The Corn Palance & Twin Ditty

Trip Start Jun 19, 2010
Trip End Sep 01, 2010

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Flag of United States  , South Dakota
Thursday, July 15, 2010

      DAY TWENTY-SIX:  Waking up to yet another beautiful view, we all positively stink with sweat and grime, and The Beard is driving into town for coffee before Shmark's had time to come down from the roof.  We pull into a coffee shop full of Jesus paraphernalia get some oatmeal and eggs while enjoying their free wi-fi, then walk to the main attraction of the morning: The Corn Palace of Mitchell.  I don't know where it came from, but my mind draws back memory of such existence, and it’s too absurd not to visit.  The walls are, then, covered in husks and cobs manipulated in designs suiting 2010, while the interior feels like a basic convention center without an event to boast; even the concession stand can’t get behind the corn thing properly.  Ultimately, it boasts a basketball court at the center that smells like Turkish Delight.

            Ready to get out of South Dakota, we fire the engine up and cruise down Main Street, and before The Beard can remark, "it looks like we’re out of –" the bus has already puttered to halt on the drag.  The rest of us hop out to push the thing out of harm’s way, which turns out to be a one-way street in the wrong direction, and we spend the next two hours trying to fix the thing.  The Beard hops on a skateboard toward the nearest gas station, and by the time he’s back, we realize that once diesels are dry, they can’t be run until they are pumped clear of air, and all throw their hands up in confusion and despair.  With Shmark sprawled out on the sidewalk playing the blues, Cornbread rolls up his sleeves and gets under Pearl to see what he can’t fix.  One person after another pulls up with a friendly reminder of the incorrect direction in which our bus is facing, and soon enough, Shmark is yelling at some woman to mind her own business, and she calls the police.  He’s a kindly old fellow that laughs at our situation and asks us to mosey when we can, and, thanks to Navin’s damn phone and the brilliant work of CB and TB, we’re indeed moseying in no time.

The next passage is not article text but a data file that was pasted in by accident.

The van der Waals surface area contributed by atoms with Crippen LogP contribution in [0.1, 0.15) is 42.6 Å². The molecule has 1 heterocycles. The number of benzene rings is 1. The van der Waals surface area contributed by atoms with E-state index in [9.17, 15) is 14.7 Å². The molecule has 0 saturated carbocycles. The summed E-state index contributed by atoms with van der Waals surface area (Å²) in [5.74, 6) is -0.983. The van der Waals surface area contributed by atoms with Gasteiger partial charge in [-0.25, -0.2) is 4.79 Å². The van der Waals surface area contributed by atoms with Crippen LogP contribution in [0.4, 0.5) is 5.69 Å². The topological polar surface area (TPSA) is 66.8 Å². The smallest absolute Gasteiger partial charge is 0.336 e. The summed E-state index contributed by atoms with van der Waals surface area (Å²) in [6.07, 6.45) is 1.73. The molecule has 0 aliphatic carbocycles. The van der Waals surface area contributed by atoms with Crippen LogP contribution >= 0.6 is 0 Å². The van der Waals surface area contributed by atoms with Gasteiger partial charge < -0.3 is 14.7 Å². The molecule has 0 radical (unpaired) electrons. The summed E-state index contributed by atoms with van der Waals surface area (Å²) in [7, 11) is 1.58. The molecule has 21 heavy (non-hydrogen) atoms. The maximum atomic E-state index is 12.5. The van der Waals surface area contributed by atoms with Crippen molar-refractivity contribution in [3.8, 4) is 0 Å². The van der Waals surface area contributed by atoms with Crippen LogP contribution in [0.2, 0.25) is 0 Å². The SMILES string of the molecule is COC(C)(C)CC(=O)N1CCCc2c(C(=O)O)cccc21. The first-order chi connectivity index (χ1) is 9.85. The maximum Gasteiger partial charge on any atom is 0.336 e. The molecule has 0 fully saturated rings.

It seems that out here in South Dakota, several things are worth noting: one, the people might be intolerant or nosey (based only on the above situation, of course, making it a very fair assessment), but are considerably friendly and helpful, stretching all the way to the police.  Even when we’re pulled over for the first time, on the interstate out of Mitchell, the officer laughs with his gut and calmly reminds us that it’s illegal in the state of South Dakota to drive an unpainted yellow school bus that isn’t, then lets us off with an innocuous warning, as had the officer in the Badlands and the one described just above; nice to know.  Also, the eating here is rough, and it’s greasy, but it’s cheap.  May the authority remain courteous and patient and the food blossom in the fresh colors of produce and health as we move on to Minneapolis.
            After a quick stop at a Minnesotan gas station full of dried, salted meats and nude magazines, we keep on to the city of our aim, and eventually arrive at the highway signs directing us to either St. Paul or Minneapolis.  We’re all scrambling to find a place to leave the bus, each having friends in varying places, but ultimately Shmark’s friend is in the highest of spots, and we park Pearl in their apartment’s lot amongst Hyundais and station wagons; she doesn’t stick out too much.